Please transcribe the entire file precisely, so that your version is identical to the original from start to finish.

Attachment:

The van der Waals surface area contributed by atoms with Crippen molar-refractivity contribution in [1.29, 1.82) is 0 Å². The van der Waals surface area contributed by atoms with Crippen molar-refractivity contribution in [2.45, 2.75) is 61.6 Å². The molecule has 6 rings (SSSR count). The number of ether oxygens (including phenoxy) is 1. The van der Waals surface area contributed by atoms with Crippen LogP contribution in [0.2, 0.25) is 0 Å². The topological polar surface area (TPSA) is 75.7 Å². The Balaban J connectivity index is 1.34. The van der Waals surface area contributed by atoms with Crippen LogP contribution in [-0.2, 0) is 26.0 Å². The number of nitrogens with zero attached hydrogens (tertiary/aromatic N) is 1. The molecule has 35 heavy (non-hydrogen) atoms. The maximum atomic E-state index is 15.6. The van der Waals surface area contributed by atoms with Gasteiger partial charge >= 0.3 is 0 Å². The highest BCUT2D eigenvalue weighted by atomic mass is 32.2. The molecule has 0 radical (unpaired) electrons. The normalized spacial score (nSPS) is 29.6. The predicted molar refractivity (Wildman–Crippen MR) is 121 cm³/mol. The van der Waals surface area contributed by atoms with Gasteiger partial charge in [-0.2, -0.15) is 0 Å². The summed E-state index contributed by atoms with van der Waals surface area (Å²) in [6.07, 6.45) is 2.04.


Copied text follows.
The van der Waals surface area contributed by atoms with Crippen molar-refractivity contribution in [1.29, 1.82) is 0 Å². The van der Waals surface area contributed by atoms with Crippen molar-refractivity contribution in [2.45, 2.75) is 61.6 Å². The molecule has 6 rings (SSSR count). The number of ether oxygens (including phenoxy) is 1. The van der Waals surface area contributed by atoms with Crippen LogP contribution in [0.2, 0.25) is 0 Å². The topological polar surface area (TPSA) is 75.7 Å². The Balaban J connectivity index is 1.34. The van der Waals surface area contributed by atoms with Crippen LogP contribution in [-0.2, 0) is 26.0 Å². The number of nitrogens with zero attached hydrogens (tertiary/aromatic N) is 1. The molecule has 35 heavy (non-hydrogen) atoms. The maximum atomic E-state index is 15.6. The van der Waals surface area contributed by atoms with Gasteiger partial charge >= 0.3 is 0 Å². The highest BCUT2D eigenvalue weighted by atomic mass is 32.2. The molecule has 0 radical (unpaired) electrons. The normalized spacial score (nSPS) is 29.6. The predicted molar refractivity (Wildman–Crippen MR) is 121 cm³/mol. The van der Waals surface area contributed by atoms with Gasteiger partial charge in [-0.2, -0.15) is 0 Å². The summed E-state index contributed by atoms with van der Waals surface area (Å²) in [6.07, 6.45) is 2.04.